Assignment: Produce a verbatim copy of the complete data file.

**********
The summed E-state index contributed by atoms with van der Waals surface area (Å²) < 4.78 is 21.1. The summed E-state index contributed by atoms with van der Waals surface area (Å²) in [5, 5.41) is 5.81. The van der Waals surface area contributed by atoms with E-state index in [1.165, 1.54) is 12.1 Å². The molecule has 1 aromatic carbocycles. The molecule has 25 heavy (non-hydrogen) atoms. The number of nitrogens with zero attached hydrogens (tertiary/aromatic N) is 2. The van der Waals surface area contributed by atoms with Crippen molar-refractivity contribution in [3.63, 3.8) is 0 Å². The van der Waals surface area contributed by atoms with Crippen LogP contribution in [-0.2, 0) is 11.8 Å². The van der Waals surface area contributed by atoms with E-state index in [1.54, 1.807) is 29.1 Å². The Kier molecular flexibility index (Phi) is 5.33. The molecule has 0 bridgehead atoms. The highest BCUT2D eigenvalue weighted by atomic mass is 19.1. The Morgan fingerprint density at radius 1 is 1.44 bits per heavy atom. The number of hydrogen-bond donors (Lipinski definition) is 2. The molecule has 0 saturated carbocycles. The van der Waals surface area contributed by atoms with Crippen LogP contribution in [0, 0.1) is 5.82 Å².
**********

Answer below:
The summed E-state index contributed by atoms with van der Waals surface area (Å²) < 4.78 is 21.1. The summed E-state index contributed by atoms with van der Waals surface area (Å²) in [5, 5.41) is 5.81. The van der Waals surface area contributed by atoms with E-state index in [1.165, 1.54) is 12.1 Å². The molecule has 1 aromatic carbocycles. The molecule has 25 heavy (non-hydrogen) atoms. The number of nitrogens with zero attached hydrogens (tertiary/aromatic N) is 2. The van der Waals surface area contributed by atoms with Crippen molar-refractivity contribution in [3.63, 3.8) is 0 Å². The van der Waals surface area contributed by atoms with Crippen LogP contribution in [-0.2, 0) is 11.8 Å². The van der Waals surface area contributed by atoms with E-state index in [1.54, 1.807) is 29.1 Å². The Kier molecular flexibility index (Phi) is 5.33. The molecule has 0 bridgehead atoms. The highest BCUT2D eigenvalue weighted by atomic mass is 19.1. The Morgan fingerprint density at radius 1 is 1.44 bits per heavy atom. The number of hydrogen-bond donors (Lipinski definition) is 2. The molecule has 0 saturated carbocycles. The van der Waals surface area contributed by atoms with Crippen LogP contribution in [0, 0.1) is 5.82 Å².